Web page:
Explained: What's happening on the Poland-Belarus border and who orchestrated the migrant crisis?
It appears to be an orchestrated crisis, created by Aleksandr Lukashenko, Belarus's autocratic ruler, to cause trouble for the European Union in retaliation for a series of sanctions against his government. Lukashenko, however, denied the allegation
The standoff at the border between Belarus and Poland, where thousands of migrants were stuck in a cold forest, is different from the other migrant crises we've witnessed in recent years. Images of migrants — mainly from the Middle East, who travelled to the Kuznica-Bruzhi border crossing via Belarus, trying to force their way into Poland and being deterred by water hoses — have gained international attention.
On 16 November, clashes erupted between stranded refugees and Polish border guards at the border with the troops firing water cannons and tear gas to quell them.
According to Poland's Ministry of National Defence (MOD), refugees at the Kuznica border crossing trying to cross into Poland reportedly threw stones at Polish guards.
Is it an orchestrated migrant crisis?
The crisis appears to be orchestrated by Aleksandr Lukashenko, Belarus's autocratic ruler, to cause trouble for the European Union in retaliation for a series of sanctions against his government. Lukashenko, however, denied the allegations.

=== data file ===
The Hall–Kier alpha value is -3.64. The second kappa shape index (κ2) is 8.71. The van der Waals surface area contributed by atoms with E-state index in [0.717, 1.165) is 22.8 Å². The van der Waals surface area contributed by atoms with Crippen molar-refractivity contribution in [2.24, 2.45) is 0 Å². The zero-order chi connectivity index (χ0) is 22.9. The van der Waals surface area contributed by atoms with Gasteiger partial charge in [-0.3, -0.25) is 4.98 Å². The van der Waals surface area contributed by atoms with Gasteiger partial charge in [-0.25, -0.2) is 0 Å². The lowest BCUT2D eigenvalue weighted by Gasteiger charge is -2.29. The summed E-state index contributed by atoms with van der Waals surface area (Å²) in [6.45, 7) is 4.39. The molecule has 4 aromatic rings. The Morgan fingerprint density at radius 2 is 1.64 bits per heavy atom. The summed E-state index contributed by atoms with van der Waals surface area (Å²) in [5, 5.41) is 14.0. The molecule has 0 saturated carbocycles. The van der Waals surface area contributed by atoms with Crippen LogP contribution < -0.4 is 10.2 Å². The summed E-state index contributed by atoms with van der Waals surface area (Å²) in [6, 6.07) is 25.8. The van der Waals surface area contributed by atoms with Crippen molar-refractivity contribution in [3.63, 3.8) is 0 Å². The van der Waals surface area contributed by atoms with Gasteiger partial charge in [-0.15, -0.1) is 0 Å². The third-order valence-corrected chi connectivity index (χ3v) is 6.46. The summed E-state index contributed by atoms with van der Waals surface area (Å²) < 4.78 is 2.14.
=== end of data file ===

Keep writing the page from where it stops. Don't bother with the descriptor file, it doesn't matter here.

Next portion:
In recent months he has allowed in thousands of visitors who want to reach the freer, wealthier countries of Western and Northern Europe. This would mean allowing them to first enter one of the EU member countries that border Belarus — Poland, Lithuania or Latvia.
Although Lukashenko and his government have denied deliberately using migrants to unsettle the EU, the country's liberal granting of visas to people with one-way airline tickets to Minsk, the Belarusian capital, reeked of dubious intent.
For example, flightradar24.com, which monitors global air traffic, reported 27 flights from Beirut to Minsk from August to November 2021, compared to only five in the whole of 2020.
What is going on at the Belarus-Polish border?
The influx of migrants to Belarus from the Middle East began in early summer 2021. The number of people flowing through Belarus grew sharply in August, most of them Afghans. It surged in the past month with people from Iraq and Syria, many of them ethnic Kurds, seeking refuge.
The situation took a grim turn on 8 November when thousands of new arrivals showed up at the Belarus-Poland border and tried to break through makeshift fences on the border, with the goal to cross into the European Union.
Some migrants were reportedly being taken to the EU borders by Belarusian authorities, who urged — or even forced — them to cross. They said the authorities gave them wire cutters to breach fences, helped tear down barriers and prevented them from returning to the cities.
Polish officials have vowed to prevent anyone from crossing the border. Many of those trying to enter Poland want to travel on to Germany.
What is the background to the crisis?
The actions of the Belarusian government appear to be in retaliation for economic sanctions imposed by the international community in response to Lukashenko's increasingly autocratic rule. In August 2020, Belarusian authorities cracked down on protesters demanding the resignation of Lukashenko following a "rigged" election. Opposition leaders say as many as 30,000 people were detained in efforts to suppress demonstrations.